During this time, Sydney had not only had the atg therapy, but had also battled off several bacterial infections successfully. We knew that God was watching over her, and intervening and keeping her healthy while being severely immunocompromised. She was also getting transfusions of platelets every 2-3 days, and red blood cells every 5-7 days. As the disease progressed she was getting platelets every day and rbc’s every 1-2 days. On May 23, 2014, Sydney was admitted to the CHCC pediatric intensive care unit with severe septic shock from another very aggressive bacterial infection. After being released from the ICU to the acute care unit it was discovered that a fungal infection had developed in her sinuses and disseminated throughout her body. Very aggressive medications were introduced, sinus surgery with debridements took place, hyperbaric oxygen therapy started, and other extremely aggressive treatments began. At this point, we still believed that God was going to do a miracle, and that Sydney would live as a testimony to His healing power and grace. Finally on August 23, 2014 the doctors informed us that there was nothing else medically that could be done, and that it would be best to make her as comfortable as possible as she prepared to die. Our hearts sunk, but somehow someway we just knew that God was going to perform a miracle, and that she would recover. We prayed and prayed for healing, complete and total healing. We called on Jesus, we sent out prayer requests, we hit our knees and cried out to God for the healing that only He could provide. Then, on Tuesday, August 26, 2014 her healing came. Not in the way we expected or had hoped for, but she was healed completely. Our prayer had been answered, she was no longer in pain, no longer struggling to breathe, no longer invaded by fungus and bacteria, she was whole, complete, restored, and perfect. She left this life, and entered life eternal, and was in the presence of Jesus. While our hearts were (and still are) broken, we rejoiced that she had gained the ultimate reward that the grace of Jesus affords. Through His death and resurrection, Sydney now has life eternal.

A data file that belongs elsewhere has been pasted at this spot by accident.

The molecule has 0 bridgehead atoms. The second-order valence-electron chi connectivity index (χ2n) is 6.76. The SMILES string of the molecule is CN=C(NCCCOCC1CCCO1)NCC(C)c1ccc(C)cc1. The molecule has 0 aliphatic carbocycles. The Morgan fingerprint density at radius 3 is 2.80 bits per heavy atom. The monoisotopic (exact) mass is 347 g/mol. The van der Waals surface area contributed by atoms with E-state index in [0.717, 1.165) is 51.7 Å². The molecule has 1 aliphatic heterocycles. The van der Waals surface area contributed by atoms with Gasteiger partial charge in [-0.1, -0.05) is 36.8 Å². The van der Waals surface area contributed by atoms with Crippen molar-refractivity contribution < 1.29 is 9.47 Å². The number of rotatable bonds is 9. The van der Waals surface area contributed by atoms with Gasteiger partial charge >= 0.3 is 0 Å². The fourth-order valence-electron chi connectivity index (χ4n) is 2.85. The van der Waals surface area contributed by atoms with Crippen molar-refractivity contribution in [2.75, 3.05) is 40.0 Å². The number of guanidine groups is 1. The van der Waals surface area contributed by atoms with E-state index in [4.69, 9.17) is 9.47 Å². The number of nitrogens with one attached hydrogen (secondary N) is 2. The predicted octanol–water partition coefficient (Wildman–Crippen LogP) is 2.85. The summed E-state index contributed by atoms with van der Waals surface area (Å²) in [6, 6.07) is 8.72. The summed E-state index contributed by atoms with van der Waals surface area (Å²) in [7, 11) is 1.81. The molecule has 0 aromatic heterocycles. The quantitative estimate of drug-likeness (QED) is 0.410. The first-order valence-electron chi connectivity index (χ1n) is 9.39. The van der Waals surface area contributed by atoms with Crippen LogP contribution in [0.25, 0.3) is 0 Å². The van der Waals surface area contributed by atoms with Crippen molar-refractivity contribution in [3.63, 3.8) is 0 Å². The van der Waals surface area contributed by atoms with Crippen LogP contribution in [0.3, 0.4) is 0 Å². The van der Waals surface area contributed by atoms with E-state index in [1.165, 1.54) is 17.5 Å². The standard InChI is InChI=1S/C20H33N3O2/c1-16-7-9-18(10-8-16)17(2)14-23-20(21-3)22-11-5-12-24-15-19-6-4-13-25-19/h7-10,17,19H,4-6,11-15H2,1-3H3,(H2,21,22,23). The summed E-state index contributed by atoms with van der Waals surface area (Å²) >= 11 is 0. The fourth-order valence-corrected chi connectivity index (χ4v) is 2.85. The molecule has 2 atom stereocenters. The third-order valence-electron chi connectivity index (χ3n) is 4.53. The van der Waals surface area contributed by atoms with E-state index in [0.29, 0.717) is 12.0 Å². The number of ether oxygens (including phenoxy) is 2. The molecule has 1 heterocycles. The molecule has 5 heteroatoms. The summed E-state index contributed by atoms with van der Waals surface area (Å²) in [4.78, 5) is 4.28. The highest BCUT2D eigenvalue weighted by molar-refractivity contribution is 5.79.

One thing remained, we her parents, had to release her. We didn’t want to, but knew that it was going to be part of our healing process. One of the things that haunted me the most was that as a father, I would never get to walk her down the aisle and give her away in marriage to someone who would love her the way that I do. So at her celebration of life, I took that chance. I was able to give her away in marriage to her bridegroom Jesus. At that very moment, I felt a release, and was overjoyed that Jesus would love her more deeply, more wholly, more perfectly than I ever could.
There isn’t an hour that goes by that I don’t think of her. There isn’t a day that goes by that I don’t miss her terribly. But, every time I do, a wave washes over me. That wave is hope, faith, and love. We have a hope in Christ that we will all be reunited one day as we enter into eternity with him. We have faith that Jesus will return and that His promises will all be fulfilled. And we have a love for Sydney that allows us to continue to tell her story, and to share the love that comes from Jesus with as many people here on Earth as possible.
Amen, Come Lord Jesus